Descendants of black American slaves say they plan to sue London's oldest insurance firm, Lloyds, for compensation for allegedly underwriting the ships used in the slave trade.
Taking up a theme explored by some black theologians who have looked at ideas of liberation and racial justice, Ed Fagan, a lawyer involved in the case, said Lloyds played a significant part in the human trade and insisted black American slave descendants had as much right to damages as any other people subjected to genocide.
"Lloyds knew that what they were doing led to the destruction of the indigenous population," Fagan, who is well-known for his role is fighting claims for victims of the Holocaust, told BBC radio on Monday.
"They took people, they put them on ships, and they wiped out their identity."
Slavery was abolished in the British empire in the 1830s, largely as a result of campaigns headed by Evangelicals, most notably the MP, William Wilberforce.
Around 30 years later it was abolished in the United States. But more than 10 million people are thought to have been traded as slaves at west African ports and herded onto ships bound for America in the 1700s and early 1800s.
Fagan, who is expected to file the claim in New York on Monday, rejected charges that the case was based on events too far in the past.
"Why is it too far fetched to say that blacks should be entitled to compensation for damages and genocide committed against them, when every other people in the world... that has been victimised in this way has been entitled to compensation?"
A spokeswoman for Lloyds in London said the firm had not seen the claim, and so was not in a position to comment.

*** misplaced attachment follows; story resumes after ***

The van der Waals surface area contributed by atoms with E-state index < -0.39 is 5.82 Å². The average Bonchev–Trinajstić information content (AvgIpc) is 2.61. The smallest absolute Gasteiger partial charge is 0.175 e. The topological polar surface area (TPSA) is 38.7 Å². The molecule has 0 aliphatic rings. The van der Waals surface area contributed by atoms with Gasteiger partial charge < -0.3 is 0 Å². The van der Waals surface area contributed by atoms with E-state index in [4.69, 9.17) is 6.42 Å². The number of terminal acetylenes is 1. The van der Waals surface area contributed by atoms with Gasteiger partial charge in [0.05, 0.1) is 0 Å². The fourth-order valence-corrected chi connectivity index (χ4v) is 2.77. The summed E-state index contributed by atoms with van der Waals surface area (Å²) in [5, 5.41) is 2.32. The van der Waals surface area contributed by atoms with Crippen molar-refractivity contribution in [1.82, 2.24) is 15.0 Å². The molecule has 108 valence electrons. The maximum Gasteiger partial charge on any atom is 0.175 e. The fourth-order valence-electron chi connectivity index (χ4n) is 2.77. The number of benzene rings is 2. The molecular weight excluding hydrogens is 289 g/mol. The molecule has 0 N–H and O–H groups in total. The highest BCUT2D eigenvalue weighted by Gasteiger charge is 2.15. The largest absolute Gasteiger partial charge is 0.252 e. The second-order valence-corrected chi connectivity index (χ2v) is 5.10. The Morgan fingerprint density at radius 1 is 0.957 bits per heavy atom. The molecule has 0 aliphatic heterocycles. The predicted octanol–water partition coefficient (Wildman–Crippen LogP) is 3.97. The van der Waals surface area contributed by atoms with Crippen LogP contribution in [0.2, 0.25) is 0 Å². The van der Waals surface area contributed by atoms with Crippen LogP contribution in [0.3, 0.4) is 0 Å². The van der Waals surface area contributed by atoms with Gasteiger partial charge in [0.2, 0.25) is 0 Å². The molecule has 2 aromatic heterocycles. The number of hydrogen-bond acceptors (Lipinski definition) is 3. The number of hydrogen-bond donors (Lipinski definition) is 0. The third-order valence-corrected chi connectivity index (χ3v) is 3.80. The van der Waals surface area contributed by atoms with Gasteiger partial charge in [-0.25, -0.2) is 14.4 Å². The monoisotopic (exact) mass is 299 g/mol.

But she added that previous claims regarding slavery involving lawyers had been dismissed with prejudice.
A few years ago, the black theologian Robert Beckford, author of "Jesus is Dread" and "Dread and Pentecostal" was involved in a TV documentary which traced his family history back to slave owners. In the television programme he confronted descendents of those involved in the slave trade with the idea of reparations.
One of the current claimants, Deadria Farmer-Paellman, told BBC radio she had not doubt Lloyds bore some responsibility for her lack of identity.
"They are responsible because they played a role in enslaving African Americans - or at least our ancestors," she said. "And part of the slave trade included genocide - the destruction of ethnic and national identities."
"Today I suffer from the injury of not knowing who I am -- having no nationality or ethnic group as a result of acts committed by these parties."
Fagan won fame for representing victims of the Holocaust and is currently leading a string of multi-million-dollar lawsuits in the United States against multinational companies which he says should pay compensation for benefiting from the apartheid regime in South Africa, which ended in 1994.